• 1997-1999 ASIAN Financial Crisis: This was a ministerial-level forum which emerged after G7 invited both developed and developing economies. The finance ministers and central bank governors began meeting in 1999.
  • Amid 2008 Financial Crisis the world saw the need for a new consensus building at the highest political level. It was decided that the G20 leaders would begin meeting once annually.
  • To help prepare these summits, the G20 finance ministers and central bank governors continue to meet on their own twice a year. They meet at the same time as the International Monetary Fund and The World Bank.

How G20 Works?

  • The work of G20 is divided into two tracks:
    • The finance track comprises all meetings with G20 finance ministers and central bank governors and their deputies. Meeting several times throughout the year they focus on monetary and fiscal issues, financial regulations, etc.
    • The Sherpa track focuses on broader issues such as political engagement, anti-corruption, development, energy, etc.
      • Each G20 country is represented by its Sherpa; who plans, guides, implements, etc. on behalf of the leader of their respective country. (Indian Sherpa, at the G20 in Argentina, 2018 was Shri Shaktikanta Das)

G20 Members

  • The members of the G20 are Argentina, Australia, Brazil, Canada, China, France, Germany, India, Indonesia, Italy, Japan, Republic of Korea, Mexico, Russia, Saudi Arabia, South Africa, Turkey, the United Kingdom, the United States, and the European Union.
  • Spain as a permanent, non-member invitee, also attends leader summits.


  • In Toronto in 2010, leaders declared it to be the premier forum for global economic co-operation.
  • The work of G20 members is supported by several international organisations that provide policy advice. These organisations include:
    • The Financial Stability Board (FSB). The FSB, which was established by G20 leaders following the onset of the global financial crisis,
    • The International Labour Organization (ILO).
    • The International Monetary Fund (IMF).
    • The Organisation for Economic Co-operation and Development (OECD)
    • United Nations (UN)
    • World Bank
    • The World Trade Organization (WTO)
  • The G20 also regularly engages with non-government sectors. Engagement groups from business (B20), civil society (C20), labour (L20), think tanks (T20) and youth (Y20) are holding major events during the year, the outcomes of which will contribute to the deliberations of G20 leaders.

United Nations Framework Convention on Climate Change

  • The UNFCCC, signed in 1992 at the United Nations Conference on Environment and Development also known as the Earth Summit, the Rio Summit or the Rio Conference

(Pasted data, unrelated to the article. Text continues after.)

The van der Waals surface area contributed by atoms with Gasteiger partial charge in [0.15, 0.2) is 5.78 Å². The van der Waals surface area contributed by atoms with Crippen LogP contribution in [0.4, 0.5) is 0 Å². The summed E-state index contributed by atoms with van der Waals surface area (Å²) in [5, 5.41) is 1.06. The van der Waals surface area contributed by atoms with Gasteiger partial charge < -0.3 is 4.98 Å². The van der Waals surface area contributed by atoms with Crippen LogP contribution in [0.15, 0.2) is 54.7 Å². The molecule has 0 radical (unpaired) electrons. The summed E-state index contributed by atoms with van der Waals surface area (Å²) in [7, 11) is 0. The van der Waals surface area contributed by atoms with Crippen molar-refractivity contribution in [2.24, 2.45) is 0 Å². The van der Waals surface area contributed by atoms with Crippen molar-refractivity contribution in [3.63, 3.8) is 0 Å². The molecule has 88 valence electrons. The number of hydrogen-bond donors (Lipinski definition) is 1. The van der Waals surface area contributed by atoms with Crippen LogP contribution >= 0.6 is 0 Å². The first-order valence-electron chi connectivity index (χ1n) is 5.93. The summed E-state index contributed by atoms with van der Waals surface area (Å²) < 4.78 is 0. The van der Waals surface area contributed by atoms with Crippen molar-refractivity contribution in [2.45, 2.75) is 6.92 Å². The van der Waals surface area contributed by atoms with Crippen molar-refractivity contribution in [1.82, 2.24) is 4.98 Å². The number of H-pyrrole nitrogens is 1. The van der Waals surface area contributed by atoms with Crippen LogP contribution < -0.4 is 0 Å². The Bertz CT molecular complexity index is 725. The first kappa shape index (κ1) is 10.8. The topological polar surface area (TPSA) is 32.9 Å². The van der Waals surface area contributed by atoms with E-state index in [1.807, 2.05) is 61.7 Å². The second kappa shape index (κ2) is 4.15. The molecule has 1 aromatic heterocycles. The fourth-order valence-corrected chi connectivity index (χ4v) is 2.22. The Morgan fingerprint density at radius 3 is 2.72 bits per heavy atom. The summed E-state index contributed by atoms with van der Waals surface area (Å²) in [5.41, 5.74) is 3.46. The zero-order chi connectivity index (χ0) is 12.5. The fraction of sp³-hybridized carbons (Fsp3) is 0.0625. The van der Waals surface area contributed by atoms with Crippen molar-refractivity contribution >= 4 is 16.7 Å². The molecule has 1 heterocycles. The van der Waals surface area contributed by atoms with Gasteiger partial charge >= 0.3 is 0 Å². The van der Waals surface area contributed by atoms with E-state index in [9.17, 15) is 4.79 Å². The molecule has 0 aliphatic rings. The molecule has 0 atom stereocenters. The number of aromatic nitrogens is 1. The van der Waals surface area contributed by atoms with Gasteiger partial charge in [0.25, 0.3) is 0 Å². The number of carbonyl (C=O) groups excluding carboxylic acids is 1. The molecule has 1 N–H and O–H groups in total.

• The UNFCCC entered into force on March 21, 1994, and has been ratified by 197 countries.


  • According to Article 2, the Convention’s ultimate objective is “to achieve, stabilization of greenhouse gas concentrations in the atmosphere at a level that would prevent dangerous anthropogenic interference with the climate system”.
  • This objective is qualified in that it “should be achieved within a time frame sufficient to allow ecosystems to adapt naturally to climate change, to ensure that food production is not threatened and to enable economic development to proceed in a sustainable manner”.

Institutional Arrangements

  • The Conference of the Parties (COP)

    • Article 7.2 defines the COP as the “supreme body” of the Convention, as it is its highest decision-making authority. The climate change process revolves around the annual sessions of the COP.
  • COP President and Bureau
    • The office of the COP President normally rotates among the five United Nations regional groups. The President is usually the environment minister of his or her home country. S/he is elected by acclamation immediately after the opening of a COP session. Their role is to facilitate the work of the COP and promote agreements among Parties.
    • The work of the COP and each subsidiary body is guided by an elected Bureau. To ensure continuity, it serves not only during sessions, but between sessions as well.
  • Subsidiary Bodies (SBs)

    • The Convention establishes two permanent subsidiary bodies (SBs), namely the Subsidiary Body for Scientific and Technological Advice (SBSTA), by Article 9, and the Subsidiary Body for Implementation (SBI), by Article 10. These bodies advise the COP.
    • The SBSTA’s task is to provide the COP “with timely advice on scientific and technological matters relating to the Convention”.
    • The SBI’s task is to assist the COP “in the assessment and review of the effective implementation of the Convention”
  • The Secretariat

    • The secretariat, also known as the Climate Change Secretariat, services the COP, the SBs, the Bureau and other bodies established by the COP.
  • Other Bodies

    • Other bodies have been set up by the COP to undertake specific tasks. These bodies report back to the COP when they complete their work